As you are writing a piece of fiction, your main character need not be a person; you can choose an animal or even an object – the best examples can be seen in classic fairy tales such as Hans Christian Andersen’s The Steadfast Tin Soldier.

You may be wondering, why do I need a main character? The answer is simple: because you are telling a story! Without a main character your essay would become merely a report, review or a descriptive essay.

The character also helps readers connect with your story. Try to create a character who is believable or one that readers can relate to. It’s not necessary for the character to be a hero – even a villain makes a good character! Essentially, an emotional connection is all you need as readers need to like, support, or even despise the character to stay engaged with the story.

The Conclusion

There are many different ways to end your story. Sometimes, it makes sense to end at the beginning, bringing the reader full-circle; other times, your conclusion may be climactic and reveal something completely unexpected. Your choice of a conclusion depends on your storyline and what works best to enhance your story and leave your readers thinking ‘Wow! That was a great story.’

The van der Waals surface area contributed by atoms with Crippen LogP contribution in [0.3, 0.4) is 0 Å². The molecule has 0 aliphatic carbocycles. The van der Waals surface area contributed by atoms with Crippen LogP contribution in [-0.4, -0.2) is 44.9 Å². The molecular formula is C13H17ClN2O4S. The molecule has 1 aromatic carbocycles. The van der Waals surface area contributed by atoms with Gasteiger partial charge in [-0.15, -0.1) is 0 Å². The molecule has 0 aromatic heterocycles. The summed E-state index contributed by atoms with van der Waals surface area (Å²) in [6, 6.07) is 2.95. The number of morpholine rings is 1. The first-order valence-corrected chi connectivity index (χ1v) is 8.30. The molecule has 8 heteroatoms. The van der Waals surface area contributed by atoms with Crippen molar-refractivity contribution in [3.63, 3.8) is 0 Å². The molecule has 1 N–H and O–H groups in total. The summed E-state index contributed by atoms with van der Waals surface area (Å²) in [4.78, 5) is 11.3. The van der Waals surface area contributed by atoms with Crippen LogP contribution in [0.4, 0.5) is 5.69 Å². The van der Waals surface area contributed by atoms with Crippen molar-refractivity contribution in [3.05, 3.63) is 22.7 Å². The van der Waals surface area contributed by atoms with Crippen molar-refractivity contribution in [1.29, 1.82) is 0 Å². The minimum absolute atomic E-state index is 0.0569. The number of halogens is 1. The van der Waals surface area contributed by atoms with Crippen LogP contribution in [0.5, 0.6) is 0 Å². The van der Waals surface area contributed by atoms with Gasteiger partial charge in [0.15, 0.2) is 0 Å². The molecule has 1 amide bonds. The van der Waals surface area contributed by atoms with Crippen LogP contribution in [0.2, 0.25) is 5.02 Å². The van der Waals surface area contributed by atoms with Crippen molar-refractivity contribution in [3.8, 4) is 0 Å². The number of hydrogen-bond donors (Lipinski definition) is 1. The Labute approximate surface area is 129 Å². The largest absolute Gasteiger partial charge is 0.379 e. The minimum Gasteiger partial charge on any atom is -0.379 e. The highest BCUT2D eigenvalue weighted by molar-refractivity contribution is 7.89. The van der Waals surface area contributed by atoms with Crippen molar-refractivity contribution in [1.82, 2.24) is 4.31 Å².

Ideas to Make Your Story Compelling

  • Craft an opening line that intrigues the reader; this invites them to read further.
  • Make it personal. Readers can relate to the character if they understand his/her feelings, desires and motivations.
  • Use your descriptive skills to bring the story to life; this brings readers into the world you have created.
  • Remain focussed on your storyline and only keep elements that enhance your story.
  • For your initial draft, don’t spend too much time worrying about the word limit and just let the story flow; you can edit the story down later.

 

Submit your essay to the Maybank Foundation-Perdana Leadership Foundation Writing & Photo Contest 2015! Open to all Malaysians from 13-21 years. There are two age categories: 13-17 years with stories themed ‘Heroism’ between 350-500 words and 18-21 years with stories themed ‘Courage’ between 750-1,000 words. Multiple entries are allowed; submit essays via the official online contest submission form found on www.MaybankPerdanaContest.com. For more information about the Perdana Leadership Foundation, visit www.MaybankPerdanaContest.com, or www.facebook.com/PerdanaLeadershipFoundation.

Part 2: Building Your Character
Part 2: Building Your Character

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You’ve got a storyline, now you need someone – your main character - to see it through. Here’s how to develop a character that is compelling and believable.